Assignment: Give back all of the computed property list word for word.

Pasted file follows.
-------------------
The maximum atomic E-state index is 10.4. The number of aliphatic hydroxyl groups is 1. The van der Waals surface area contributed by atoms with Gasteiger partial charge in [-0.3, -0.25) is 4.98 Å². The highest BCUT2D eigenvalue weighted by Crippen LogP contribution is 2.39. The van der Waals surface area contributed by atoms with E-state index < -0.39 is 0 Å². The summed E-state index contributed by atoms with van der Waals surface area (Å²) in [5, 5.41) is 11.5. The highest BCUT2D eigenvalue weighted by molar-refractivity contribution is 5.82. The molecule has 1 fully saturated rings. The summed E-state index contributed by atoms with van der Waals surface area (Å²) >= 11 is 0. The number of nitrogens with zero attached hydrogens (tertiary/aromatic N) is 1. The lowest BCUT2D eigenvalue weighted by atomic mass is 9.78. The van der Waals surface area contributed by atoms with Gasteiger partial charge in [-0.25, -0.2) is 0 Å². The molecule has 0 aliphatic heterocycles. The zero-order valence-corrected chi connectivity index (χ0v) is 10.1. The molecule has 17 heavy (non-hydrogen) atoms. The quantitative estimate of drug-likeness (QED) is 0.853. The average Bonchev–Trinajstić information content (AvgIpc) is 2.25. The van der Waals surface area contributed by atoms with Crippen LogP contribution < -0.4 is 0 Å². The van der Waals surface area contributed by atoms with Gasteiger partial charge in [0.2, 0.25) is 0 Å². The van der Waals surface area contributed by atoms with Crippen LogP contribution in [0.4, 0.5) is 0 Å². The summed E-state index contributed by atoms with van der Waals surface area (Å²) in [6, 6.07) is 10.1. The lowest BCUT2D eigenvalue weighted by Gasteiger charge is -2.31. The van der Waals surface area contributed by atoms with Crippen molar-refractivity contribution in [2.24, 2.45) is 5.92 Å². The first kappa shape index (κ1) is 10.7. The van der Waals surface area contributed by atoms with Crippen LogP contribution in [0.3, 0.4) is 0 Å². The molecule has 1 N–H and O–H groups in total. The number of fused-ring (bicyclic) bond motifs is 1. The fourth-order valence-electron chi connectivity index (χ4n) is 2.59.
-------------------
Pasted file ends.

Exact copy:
The maximum atomic E-state index is 10.4. The number of aliphatic hydroxyl groups is 1. The van der Waals surface area contributed by atoms with Gasteiger partial charge in [-0.3, -0.25) is 4.98 Å². The highest BCUT2D eigenvalue weighted by Crippen LogP contribution is 2.39. The van der Waals surface area contributed by atoms with E-state index < -0.39 is 0 Å². The summed E-state index contributed by atoms with van der Waals surface area (Å²) in [5, 5.41) is 11.5. The highest BCUT2D eigenvalue weighted by molar-refractivity contribution is 5.82. The molecule has 1 fully saturated rings. The summed E-state index contributed by atoms with van der Waals surface area (Å²) >= 11 is 0. The number of nitrogens with zero attached hydrogens (tertiary/aromatic N) is 1. The lowest BCUT2D eigenvalue weighted by atomic mass is 9.78. The van der Waals surface area contributed by atoms with Gasteiger partial charge in [-0.25, -0.2) is 0 Å². The molecule has 0 aliphatic heterocycles. The zero-order valence-corrected chi connectivity index (χ0v) is 10.1. The molecule has 17 heavy (non-hydrogen) atoms. The quantitative estimate of drug-likeness (QED) is 0.853. The average Bonchev–Trinajstić information content (AvgIpc) is 2.25. The van der Waals surface area contributed by atoms with Crippen LogP contribution < -0.4 is 0 Å². The van der Waals surface area contributed by atoms with Gasteiger partial charge in [0.2, 0.25) is 0 Å². The van der Waals surface area contributed by atoms with Crippen LogP contribution in [0.4, 0.5) is 0 Å². The summed E-state index contributed by atoms with van der Waals surface area (Å²) in [6, 6.07) is 10.1. The lowest BCUT2D eigenvalue weighted by Gasteiger charge is -2.31. The van der Waals surface area contributed by atoms with Crippen molar-refractivity contribution in [2.24, 2.45) is 5.92 Å². The first kappa shape index (κ1) is 10.7. The van der Waals surface area contributed by atoms with Crippen LogP contribution in [0.3, 0.4) is 0 Å². The molecule has 1 N–H and O–H groups in total. The number of fused-ring (bicyclic) bond motifs is 1. The fourth-order valence-electron chi connectivity index (χ4n) is 2.59.